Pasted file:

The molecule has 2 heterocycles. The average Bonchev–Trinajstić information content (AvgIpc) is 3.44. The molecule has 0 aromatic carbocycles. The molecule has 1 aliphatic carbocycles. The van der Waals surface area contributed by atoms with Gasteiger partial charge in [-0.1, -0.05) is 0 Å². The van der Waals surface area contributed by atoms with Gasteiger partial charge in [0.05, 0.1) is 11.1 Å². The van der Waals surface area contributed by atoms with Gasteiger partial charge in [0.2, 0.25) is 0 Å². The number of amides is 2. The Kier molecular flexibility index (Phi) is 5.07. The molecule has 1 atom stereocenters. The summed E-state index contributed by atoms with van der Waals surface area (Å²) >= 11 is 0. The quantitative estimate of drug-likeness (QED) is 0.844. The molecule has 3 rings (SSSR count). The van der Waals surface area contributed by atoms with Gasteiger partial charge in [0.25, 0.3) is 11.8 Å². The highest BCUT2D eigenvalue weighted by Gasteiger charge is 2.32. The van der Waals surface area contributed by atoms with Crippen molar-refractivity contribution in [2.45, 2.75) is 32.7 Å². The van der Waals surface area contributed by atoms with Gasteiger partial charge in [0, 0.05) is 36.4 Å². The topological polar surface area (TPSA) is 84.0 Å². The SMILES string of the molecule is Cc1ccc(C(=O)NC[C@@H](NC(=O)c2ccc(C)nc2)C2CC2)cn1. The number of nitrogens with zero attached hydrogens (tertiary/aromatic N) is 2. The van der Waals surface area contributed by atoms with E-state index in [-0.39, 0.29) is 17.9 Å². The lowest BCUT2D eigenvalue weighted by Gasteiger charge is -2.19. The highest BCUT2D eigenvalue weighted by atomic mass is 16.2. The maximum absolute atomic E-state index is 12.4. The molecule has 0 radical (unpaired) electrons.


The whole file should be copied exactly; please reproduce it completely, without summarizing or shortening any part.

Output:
The molecule has 2 heterocycles. The average Bonchev–Trinajstić information content (AvgIpc) is 3.44. The molecule has 0 aromatic carbocycles. The molecule has 1 aliphatic carbocycles. The van der Waals surface area contributed by atoms with Gasteiger partial charge in [-0.1, -0.05) is 0 Å². The van der Waals surface area contributed by atoms with Gasteiger partial charge in [0.05, 0.1) is 11.1 Å². The van der Waals surface area contributed by atoms with Gasteiger partial charge in [0.2, 0.25) is 0 Å². The number of amides is 2. The Kier molecular flexibility index (Phi) is 5.07. The molecule has 1 atom stereocenters. The summed E-state index contributed by atoms with van der Waals surface area (Å²) >= 11 is 0. The quantitative estimate of drug-likeness (QED) is 0.844. The molecule has 3 rings (SSSR count). The van der Waals surface area contributed by atoms with Gasteiger partial charge in [0.25, 0.3) is 11.8 Å². The highest BCUT2D eigenvalue weighted by Gasteiger charge is 2.32. The van der Waals surface area contributed by atoms with Crippen molar-refractivity contribution in [2.45, 2.75) is 32.7 Å². The van der Waals surface area contributed by atoms with Gasteiger partial charge in [0, 0.05) is 36.4 Å². The topological polar surface area (TPSA) is 84.0 Å². The SMILES string of the molecule is Cc1ccc(C(=O)NC[C@@H](NC(=O)c2ccc(C)nc2)C2CC2)cn1. The number of nitrogens with zero attached hydrogens (tertiary/aromatic N) is 2. The van der Waals surface area contributed by atoms with E-state index in [-0.39, 0.29) is 17.9 Å². The lowest BCUT2D eigenvalue weighted by Gasteiger charge is -2.19. The highest BCUT2D eigenvalue weighted by atomic mass is 16.2. The maximum absolute atomic E-state index is 12.4. The molecule has 0 radical (unpaired) electrons.